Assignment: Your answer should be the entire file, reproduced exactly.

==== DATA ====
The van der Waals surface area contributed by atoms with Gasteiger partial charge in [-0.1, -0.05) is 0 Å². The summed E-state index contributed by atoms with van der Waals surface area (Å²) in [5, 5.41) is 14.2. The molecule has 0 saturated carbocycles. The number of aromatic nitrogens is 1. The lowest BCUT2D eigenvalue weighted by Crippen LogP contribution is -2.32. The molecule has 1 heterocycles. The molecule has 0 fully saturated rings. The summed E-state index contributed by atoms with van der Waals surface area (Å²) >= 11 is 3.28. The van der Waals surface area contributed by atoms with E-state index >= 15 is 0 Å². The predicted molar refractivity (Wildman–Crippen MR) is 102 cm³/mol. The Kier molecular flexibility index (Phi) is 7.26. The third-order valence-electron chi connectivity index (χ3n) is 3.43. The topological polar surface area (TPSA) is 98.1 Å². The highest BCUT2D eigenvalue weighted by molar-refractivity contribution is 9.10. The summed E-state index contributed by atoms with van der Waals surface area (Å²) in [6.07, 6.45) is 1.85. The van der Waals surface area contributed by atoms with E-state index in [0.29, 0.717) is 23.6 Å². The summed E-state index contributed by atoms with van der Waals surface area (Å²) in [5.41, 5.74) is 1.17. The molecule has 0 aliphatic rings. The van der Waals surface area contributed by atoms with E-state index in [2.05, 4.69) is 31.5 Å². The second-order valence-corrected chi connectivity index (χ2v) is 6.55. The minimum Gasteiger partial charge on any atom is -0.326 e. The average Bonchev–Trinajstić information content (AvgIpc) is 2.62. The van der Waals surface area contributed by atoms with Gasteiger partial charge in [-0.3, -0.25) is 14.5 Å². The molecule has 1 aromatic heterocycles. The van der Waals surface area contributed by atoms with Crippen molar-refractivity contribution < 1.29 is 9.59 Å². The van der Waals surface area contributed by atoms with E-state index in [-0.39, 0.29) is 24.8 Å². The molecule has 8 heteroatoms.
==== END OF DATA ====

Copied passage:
The van der Waals surface area contributed by atoms with Gasteiger partial charge in [-0.1, -0.05) is 0 Å². The summed E-state index contributed by atoms with van der Waals surface area (Å²) in [5, 5.41) is 14.2. The molecule has 0 saturated carbocycles. The number of aromatic nitrogens is 1. The lowest BCUT2D eigenvalue weighted by Crippen LogP contribution is -2.32. The molecule has 1 heterocycles. The molecule has 0 fully saturated rings. The summed E-state index contributed by atoms with van der Waals surface area (Å²) >= 11 is 3.28. The van der Waals surface area contributed by atoms with E-state index >= 15 is 0 Å². The predicted molar refractivity (Wildman–Crippen MR) is 102 cm³/mol. The Kier molecular flexibility index (Phi) is 7.26. The third-order valence-electron chi connectivity index (χ3n) is 3.43. The topological polar surface area (TPSA) is 98.1 Å². The highest BCUT2D eigenvalue weighted by molar-refractivity contribution is 9.10. The summed E-state index contributed by atoms with van der Waals surface area (Å²) in [6.07, 6.45) is 1.85. The van der Waals surface area contributed by atoms with E-state index in [0.29, 0.717) is 23.6 Å². The summed E-state index contributed by atoms with van der Waals surface area (Å²) in [5.41, 5.74) is 1.17. The molecule has 0 aliphatic rings. The van der Waals surface area contributed by atoms with E-state index in [2.05, 4.69) is 31.5 Å². The second-order valence-corrected chi connectivity index (χ2v) is 6.55. The minimum Gasteiger partial charge on any atom is -0.326 e. The average Bonchev–Trinajstić information content (AvgIpc) is 2.62. The van der Waals surface area contributed by atoms with Gasteiger partial charge in [-0.3, -0.25) is 14.5 Å². The molecule has 1 aromatic heterocycles. The van der Waals surface area contributed by atoms with Crippen molar-refractivity contribution < 1.29 is 9.59 Å². The van der Waals surface area contributed by atoms with E-state index in [-0.39, 0.29) is 24.8 Å². The molecule has 8 heteroatoms.